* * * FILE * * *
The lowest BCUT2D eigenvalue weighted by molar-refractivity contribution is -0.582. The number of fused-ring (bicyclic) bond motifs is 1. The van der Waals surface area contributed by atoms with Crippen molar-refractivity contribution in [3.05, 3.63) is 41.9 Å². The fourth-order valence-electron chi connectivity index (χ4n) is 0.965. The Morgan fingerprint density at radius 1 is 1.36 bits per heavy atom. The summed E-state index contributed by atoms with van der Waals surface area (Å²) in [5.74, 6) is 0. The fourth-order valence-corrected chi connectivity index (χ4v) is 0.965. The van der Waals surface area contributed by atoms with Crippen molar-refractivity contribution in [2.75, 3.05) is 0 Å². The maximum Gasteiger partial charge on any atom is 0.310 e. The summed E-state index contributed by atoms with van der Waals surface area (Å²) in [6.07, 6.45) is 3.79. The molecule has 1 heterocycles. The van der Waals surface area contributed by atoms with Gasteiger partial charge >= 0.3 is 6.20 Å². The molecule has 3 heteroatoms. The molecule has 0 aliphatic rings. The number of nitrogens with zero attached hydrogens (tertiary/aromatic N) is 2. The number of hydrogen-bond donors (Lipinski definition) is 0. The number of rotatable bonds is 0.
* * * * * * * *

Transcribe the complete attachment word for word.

The lowest BCUT2D eigenvalue weighted by molar-refractivity contribution is -0.582. The number of fused-ring (bicyclic) bond motifs is 1. The van der Waals surface area contributed by atoms with Crippen molar-refractivity contribution in [3.05, 3.63) is 41.9 Å². The fourth-order valence-electron chi connectivity index (χ4n) is 0.965. The Morgan fingerprint density at radius 1 is 1.36 bits per heavy atom. The summed E-state index contributed by atoms with van der Waals surface area (Å²) in [5.74, 6) is 0. The fourth-order valence-corrected chi connectivity index (χ4v) is 0.965. The van der Waals surface area contributed by atoms with Crippen molar-refractivity contribution in [2.75, 3.05) is 0 Å². The maximum Gasteiger partial charge on any atom is 0.310 e. The summed E-state index contributed by atoms with van der Waals surface area (Å²) in [6.07, 6.45) is 3.79. The molecule has 1 heterocycles. The van der Waals surface area contributed by atoms with Gasteiger partial charge >= 0.3 is 6.20 Å². The molecule has 3 heteroatoms. The molecule has 0 aliphatic rings. The number of nitrogens with zero attached hydrogens (tertiary/aromatic N) is 2. The number of hydrogen-bond donors (Lipinski definition) is 0. The number of rotatable bonds is 0.